The buckskin color is found in a wide range of breeds, including the American Quarter Horse,the Andalusian, the mustang, the Morgan, the Peruvian Paso, the Tennessee Walking Horse, and all sections of Welsh Ponies and Cobs.
A dun horse always has a dark dorsal stripe down the middle of its back, usually has a darker face and legs, and may have transverse striping across the shoulders or horizontal striping on the back of the forelegs. Body color depends on the underlying coat color genetics.
Buckskin Horses aren’t rare.
Buckskin horses are not rare, as stated above buckskin is a color pattern found in most breeds. Particular buckskin color patterns are less common than other buckskin color patterns. The standard color buckskin, displaying tan with standard black points is the most common buckskin color.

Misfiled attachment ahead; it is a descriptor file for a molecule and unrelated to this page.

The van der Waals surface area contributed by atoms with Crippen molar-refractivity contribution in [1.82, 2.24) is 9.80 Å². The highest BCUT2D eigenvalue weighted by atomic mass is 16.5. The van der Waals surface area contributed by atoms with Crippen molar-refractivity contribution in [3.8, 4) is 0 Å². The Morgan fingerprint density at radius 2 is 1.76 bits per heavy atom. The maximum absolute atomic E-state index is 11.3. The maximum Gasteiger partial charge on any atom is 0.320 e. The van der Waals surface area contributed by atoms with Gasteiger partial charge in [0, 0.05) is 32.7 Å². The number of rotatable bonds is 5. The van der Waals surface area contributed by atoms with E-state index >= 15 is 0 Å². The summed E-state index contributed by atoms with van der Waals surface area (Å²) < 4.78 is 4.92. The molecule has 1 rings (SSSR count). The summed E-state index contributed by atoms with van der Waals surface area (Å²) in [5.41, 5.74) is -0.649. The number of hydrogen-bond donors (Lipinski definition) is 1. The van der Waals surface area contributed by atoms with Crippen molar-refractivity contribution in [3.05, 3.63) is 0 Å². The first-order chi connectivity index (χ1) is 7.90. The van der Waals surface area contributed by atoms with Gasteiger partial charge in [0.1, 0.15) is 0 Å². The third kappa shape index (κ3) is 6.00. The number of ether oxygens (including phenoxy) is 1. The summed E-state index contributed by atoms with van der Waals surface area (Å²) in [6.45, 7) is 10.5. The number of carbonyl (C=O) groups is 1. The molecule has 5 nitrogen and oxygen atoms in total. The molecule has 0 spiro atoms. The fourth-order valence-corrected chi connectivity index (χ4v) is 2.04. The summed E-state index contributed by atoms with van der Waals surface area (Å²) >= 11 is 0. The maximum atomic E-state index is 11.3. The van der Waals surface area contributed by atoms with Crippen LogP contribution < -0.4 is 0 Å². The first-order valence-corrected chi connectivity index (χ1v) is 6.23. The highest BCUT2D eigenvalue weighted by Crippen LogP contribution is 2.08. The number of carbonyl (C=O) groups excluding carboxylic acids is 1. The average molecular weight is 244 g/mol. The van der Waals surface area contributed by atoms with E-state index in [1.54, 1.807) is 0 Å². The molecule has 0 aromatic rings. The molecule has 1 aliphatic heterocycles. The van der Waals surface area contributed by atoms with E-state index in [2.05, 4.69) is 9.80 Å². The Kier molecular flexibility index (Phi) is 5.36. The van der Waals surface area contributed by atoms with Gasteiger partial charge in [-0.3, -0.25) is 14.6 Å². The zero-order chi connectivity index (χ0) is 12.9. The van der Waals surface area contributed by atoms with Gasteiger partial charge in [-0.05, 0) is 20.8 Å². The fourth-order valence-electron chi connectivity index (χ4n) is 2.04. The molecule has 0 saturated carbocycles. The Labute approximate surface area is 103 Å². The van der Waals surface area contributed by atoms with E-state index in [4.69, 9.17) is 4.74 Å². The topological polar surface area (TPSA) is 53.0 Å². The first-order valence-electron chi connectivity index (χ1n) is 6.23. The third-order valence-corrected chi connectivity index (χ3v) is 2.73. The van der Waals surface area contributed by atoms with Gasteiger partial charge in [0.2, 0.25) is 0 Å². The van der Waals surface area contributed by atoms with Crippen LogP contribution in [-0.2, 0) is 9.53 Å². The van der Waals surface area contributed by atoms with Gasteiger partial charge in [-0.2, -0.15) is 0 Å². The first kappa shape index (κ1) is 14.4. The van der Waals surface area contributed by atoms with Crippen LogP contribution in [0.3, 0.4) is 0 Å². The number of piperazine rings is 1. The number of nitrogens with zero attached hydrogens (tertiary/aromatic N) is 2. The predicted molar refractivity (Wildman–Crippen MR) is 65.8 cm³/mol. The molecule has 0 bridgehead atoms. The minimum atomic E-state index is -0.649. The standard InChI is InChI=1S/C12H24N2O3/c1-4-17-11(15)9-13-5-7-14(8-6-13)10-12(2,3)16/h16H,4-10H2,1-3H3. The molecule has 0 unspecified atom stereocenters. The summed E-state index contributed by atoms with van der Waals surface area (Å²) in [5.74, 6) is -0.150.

One of the rarest colors, a white horse has white hair and fully or largely unpigmented (pink) skin. These horses are born white, with blue or brown eyes, and remain white for life. The vast majority of so-called “white” horses are actually grays with a fully white hair coat.
Critical Breeds (<500 worldwide)
Buckskins generally have yellow bodies, and black manes, tails, stockings and dorsal stripes. Duns have a sandy brown or a mouse-gray body, with a brown or dark gray dorsal stripe. Manes and tails can differ in color depending on the individual horse.
The dun gene is prevalent in many horse breeds, but are common in heavy pony types such as fjord horse, Icelandic horse, highland pony, and the Shetland pony. Duns are rare in Thoroughbreds and other breeds with a lot of Arabian influence. Duns are not often seen in the heavy draft breeds.
The rarest regular spawning horse is easily the skeleton horse…
Although white horses are sometimes called “albino” there are no reported cases of a true “albino” horse.
25 to 33 years
5 Most Beautiful and Unusual Horse Colours